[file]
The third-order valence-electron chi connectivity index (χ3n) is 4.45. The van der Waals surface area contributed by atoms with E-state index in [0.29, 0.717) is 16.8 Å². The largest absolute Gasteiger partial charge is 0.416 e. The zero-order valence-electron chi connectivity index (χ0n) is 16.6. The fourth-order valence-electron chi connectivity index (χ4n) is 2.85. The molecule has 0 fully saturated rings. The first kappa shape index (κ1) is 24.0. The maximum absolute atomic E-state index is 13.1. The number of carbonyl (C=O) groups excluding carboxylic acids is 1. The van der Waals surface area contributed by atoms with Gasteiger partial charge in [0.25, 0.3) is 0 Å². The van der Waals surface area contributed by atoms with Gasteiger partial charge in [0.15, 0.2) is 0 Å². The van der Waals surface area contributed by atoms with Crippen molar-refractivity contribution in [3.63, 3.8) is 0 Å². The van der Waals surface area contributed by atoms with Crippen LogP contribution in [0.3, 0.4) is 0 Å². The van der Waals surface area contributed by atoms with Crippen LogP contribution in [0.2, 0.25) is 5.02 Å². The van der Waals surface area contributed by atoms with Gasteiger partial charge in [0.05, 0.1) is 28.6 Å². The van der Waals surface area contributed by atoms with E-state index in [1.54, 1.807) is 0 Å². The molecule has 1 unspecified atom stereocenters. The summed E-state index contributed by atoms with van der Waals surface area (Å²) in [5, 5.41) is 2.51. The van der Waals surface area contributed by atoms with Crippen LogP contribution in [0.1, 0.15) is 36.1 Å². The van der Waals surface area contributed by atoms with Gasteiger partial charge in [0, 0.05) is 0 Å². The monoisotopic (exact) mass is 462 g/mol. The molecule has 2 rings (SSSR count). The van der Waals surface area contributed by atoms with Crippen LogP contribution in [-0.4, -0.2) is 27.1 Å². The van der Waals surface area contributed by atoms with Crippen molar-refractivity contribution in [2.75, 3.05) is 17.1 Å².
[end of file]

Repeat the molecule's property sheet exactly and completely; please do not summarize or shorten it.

The third-order valence-electron chi connectivity index (χ3n) is 4.45. The van der Waals surface area contributed by atoms with E-state index in [0.29, 0.717) is 16.8 Å². The largest absolute Gasteiger partial charge is 0.416 e. The zero-order valence-electron chi connectivity index (χ0n) is 16.6. The fourth-order valence-electron chi connectivity index (χ4n) is 2.85. The molecule has 0 fully saturated rings. The first kappa shape index (κ1) is 24.0. The maximum absolute atomic E-state index is 13.1. The number of carbonyl (C=O) groups excluding carboxylic acids is 1. The van der Waals surface area contributed by atoms with Gasteiger partial charge in [0.25, 0.3) is 0 Å². The van der Waals surface area contributed by atoms with Gasteiger partial charge in [0.15, 0.2) is 0 Å². The van der Waals surface area contributed by atoms with Crippen molar-refractivity contribution in [3.63, 3.8) is 0 Å². The van der Waals surface area contributed by atoms with Crippen LogP contribution in [0.3, 0.4) is 0 Å². The van der Waals surface area contributed by atoms with Crippen LogP contribution in [0.2, 0.25) is 5.02 Å². The van der Waals surface area contributed by atoms with Gasteiger partial charge in [0.05, 0.1) is 28.6 Å². The van der Waals surface area contributed by atoms with E-state index in [1.54, 1.807) is 0 Å². The molecule has 1 unspecified atom stereocenters. The summed E-state index contributed by atoms with van der Waals surface area (Å²) in [5, 5.41) is 2.51. The van der Waals surface area contributed by atoms with Crippen LogP contribution in [0.1, 0.15) is 36.1 Å². The van der Waals surface area contributed by atoms with Gasteiger partial charge in [0, 0.05) is 0 Å². The monoisotopic (exact) mass is 462 g/mol. The molecule has 2 rings (SSSR count). The van der Waals surface area contributed by atoms with Crippen LogP contribution in [-0.4, -0.2) is 27.1 Å². The van der Waals surface area contributed by atoms with Crippen molar-refractivity contribution in [2.75, 3.05) is 17.1 Å².